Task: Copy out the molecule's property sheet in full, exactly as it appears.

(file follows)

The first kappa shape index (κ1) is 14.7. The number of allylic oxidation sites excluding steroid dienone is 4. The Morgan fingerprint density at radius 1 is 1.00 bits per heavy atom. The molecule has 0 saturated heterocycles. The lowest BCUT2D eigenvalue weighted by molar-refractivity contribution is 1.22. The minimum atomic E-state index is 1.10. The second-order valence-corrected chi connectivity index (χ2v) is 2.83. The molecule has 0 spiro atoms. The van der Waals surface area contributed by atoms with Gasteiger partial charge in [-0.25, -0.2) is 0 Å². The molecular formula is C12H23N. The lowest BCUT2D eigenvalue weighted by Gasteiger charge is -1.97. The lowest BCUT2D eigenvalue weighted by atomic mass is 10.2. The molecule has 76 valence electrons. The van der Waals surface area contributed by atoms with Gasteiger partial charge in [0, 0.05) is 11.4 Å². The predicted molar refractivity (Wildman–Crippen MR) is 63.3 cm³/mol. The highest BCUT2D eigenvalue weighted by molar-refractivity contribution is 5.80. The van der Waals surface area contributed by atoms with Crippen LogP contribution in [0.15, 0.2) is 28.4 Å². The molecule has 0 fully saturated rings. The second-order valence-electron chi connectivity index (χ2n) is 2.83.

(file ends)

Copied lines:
The first kappa shape index (κ1) is 14.7. The number of allylic oxidation sites excluding steroid dienone is 4. The Morgan fingerprint density at radius 1 is 1.00 bits per heavy atom. The molecule has 0 saturated heterocycles. The lowest BCUT2D eigenvalue weighted by molar-refractivity contribution is 1.22. The minimum atomic E-state index is 1.10. The second-order valence-corrected chi connectivity index (χ2v) is 2.83. The molecule has 0 spiro atoms. The van der Waals surface area contributed by atoms with Gasteiger partial charge in [-0.25, -0.2) is 0 Å². The molecular formula is C12H23N. The lowest BCUT2D eigenvalue weighted by Gasteiger charge is -1.97. The lowest BCUT2D eigenvalue weighted by atomic mass is 10.2. The molecule has 76 valence electrons. The van der Waals surface area contributed by atoms with Gasteiger partial charge in [0, 0.05) is 11.4 Å². The predicted molar refractivity (Wildman–Crippen MR) is 63.3 cm³/mol. The highest BCUT2D eigenvalue weighted by molar-refractivity contribution is 5.80. The van der Waals surface area contributed by atoms with Crippen LogP contribution in [0.15, 0.2) is 28.4 Å². The molecule has 0 fully saturated rings. The second-order valence-electron chi connectivity index (χ2n) is 2.83.